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Nelle’s Story: The World of Harper Lee

a One Woman Show
CATEGORY : COMEDY DRAMA
by Melita Easters

COMPANY : Synchronicity Performance Group [WEBSITE]
VENUE : Ansley Park Playhouse [WEBSITE]
ID# 4765

SHOWING : July 09, 2015 - August 09, 2015

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PRODUCTION DESCRIPTION

Synchronicity Presents
An Athena Group Production
A one-woman show by Melita Easters, tracing the life of beloved author Harper Lee


CAST & CREW LIST
Director Carolyn Cook
Nelle Harper Lee Mandi Lee
Click to Submit Cast & Crew Info for this production
REVIEWS

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Storytime
by playgoer
Monday, August 10, 2015
4.0
"Nelle’s Story: The World of Harper Lee" is an exposition-heavy journey into the life of Harper Lee, author of "To Kill a Mockingbird" and the recently published "Go Set a Watchman." This one-woman show actually gives some background on "Go Set a Watchman," making it seem up-to-the-moment in its content. Like any biography of Harper Lee, it spends a significant amount of time discussing Truman Capote, a friend of Nelle Harper Lee’s from childhood up until the tremendous success of "To Kill a Mockingbird."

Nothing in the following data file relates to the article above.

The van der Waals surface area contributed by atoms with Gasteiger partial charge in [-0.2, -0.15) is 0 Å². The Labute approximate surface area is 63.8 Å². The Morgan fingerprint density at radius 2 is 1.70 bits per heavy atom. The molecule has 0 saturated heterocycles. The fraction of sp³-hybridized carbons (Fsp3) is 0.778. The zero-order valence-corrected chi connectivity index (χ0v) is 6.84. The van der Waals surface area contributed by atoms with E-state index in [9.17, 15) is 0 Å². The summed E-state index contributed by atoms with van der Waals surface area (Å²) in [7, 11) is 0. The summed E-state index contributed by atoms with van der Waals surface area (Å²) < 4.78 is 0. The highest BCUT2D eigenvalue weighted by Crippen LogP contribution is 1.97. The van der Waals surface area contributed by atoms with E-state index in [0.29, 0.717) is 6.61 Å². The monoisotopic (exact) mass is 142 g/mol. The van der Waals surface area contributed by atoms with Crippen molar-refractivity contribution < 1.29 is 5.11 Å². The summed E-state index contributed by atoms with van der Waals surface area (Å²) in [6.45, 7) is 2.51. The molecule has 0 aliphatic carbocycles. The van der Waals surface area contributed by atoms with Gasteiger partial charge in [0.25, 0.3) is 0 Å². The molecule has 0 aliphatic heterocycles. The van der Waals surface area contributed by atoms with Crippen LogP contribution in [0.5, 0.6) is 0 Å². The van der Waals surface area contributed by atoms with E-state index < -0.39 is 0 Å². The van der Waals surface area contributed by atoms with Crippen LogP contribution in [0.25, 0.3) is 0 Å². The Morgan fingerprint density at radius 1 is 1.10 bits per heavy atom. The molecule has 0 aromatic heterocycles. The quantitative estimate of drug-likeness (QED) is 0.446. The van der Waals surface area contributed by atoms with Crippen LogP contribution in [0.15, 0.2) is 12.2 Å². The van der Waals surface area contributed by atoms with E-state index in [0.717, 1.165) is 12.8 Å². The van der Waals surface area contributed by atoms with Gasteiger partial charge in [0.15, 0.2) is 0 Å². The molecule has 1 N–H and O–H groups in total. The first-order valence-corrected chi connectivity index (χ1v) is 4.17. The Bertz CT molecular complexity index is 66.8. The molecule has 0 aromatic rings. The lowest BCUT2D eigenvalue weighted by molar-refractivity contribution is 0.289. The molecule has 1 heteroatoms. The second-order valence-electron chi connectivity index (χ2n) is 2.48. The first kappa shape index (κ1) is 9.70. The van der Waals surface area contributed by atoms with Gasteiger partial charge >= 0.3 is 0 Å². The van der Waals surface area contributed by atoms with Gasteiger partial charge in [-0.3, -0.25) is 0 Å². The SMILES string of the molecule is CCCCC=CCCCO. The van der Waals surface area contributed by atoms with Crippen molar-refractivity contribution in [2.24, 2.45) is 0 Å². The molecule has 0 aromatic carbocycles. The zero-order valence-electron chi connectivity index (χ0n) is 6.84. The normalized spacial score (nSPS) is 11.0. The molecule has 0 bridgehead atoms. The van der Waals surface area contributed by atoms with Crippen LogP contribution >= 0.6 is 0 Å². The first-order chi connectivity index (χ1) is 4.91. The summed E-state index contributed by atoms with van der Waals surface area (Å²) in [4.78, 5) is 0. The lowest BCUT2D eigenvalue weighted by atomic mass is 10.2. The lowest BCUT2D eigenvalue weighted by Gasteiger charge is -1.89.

The spare but effective set design by Spencer Estes carves out three locations on the stage (Harper Lee’s hometown porch, her New York apartment, and a podium at a West Point auditorium, where she spoke in 1965) and sets a vintage typewriter in a table front center. Alex Riviere’s lighting design spotlights the typewriter at the start and end of the show and effectively lights each location. Rob Brooksher’s sound design starts the show with the cricket sounds of a sleepy Southern town and introduces each new scene with sound clips giving a flavor of the new time period.

Mandi Lee portrays Harper Lee from childhood to old age in four scenes, two occurring before the publication of "To Kill a Mockingbird" and two after. Costumes, provided with the assistance of Judilee Fashions, attempt to suggest Harper’s aging. A wig and cane added for the last scene aid in the attempt, but aren’t terribly effective. Joan McElroy’s two-act Harper Lee biography play, "Thus Spoke the Mockingbird," allows a much better sense of time passing, with aging makeup added during the act break. Here, in a one-act structure, the physical suggestions of age are pretty perfunctory.

Harper Lee is quoted as saying "a writer writes for him[her]self," as opposed to an actor or musician, who performs for an audience. Melita Easters, the playwright, has written for an audience, and has done a pretty good job, aided by the able direction of Carolyn Cook. The persona she has created may not be the famously reclusive Ms. Lee herself, but it certainly gives the flavor of her. The oft-extended run of "Nelle’s Story" is evidence of Ms. Easters’ success. [POST A COMMENT REGARDING THIS REVIEW]


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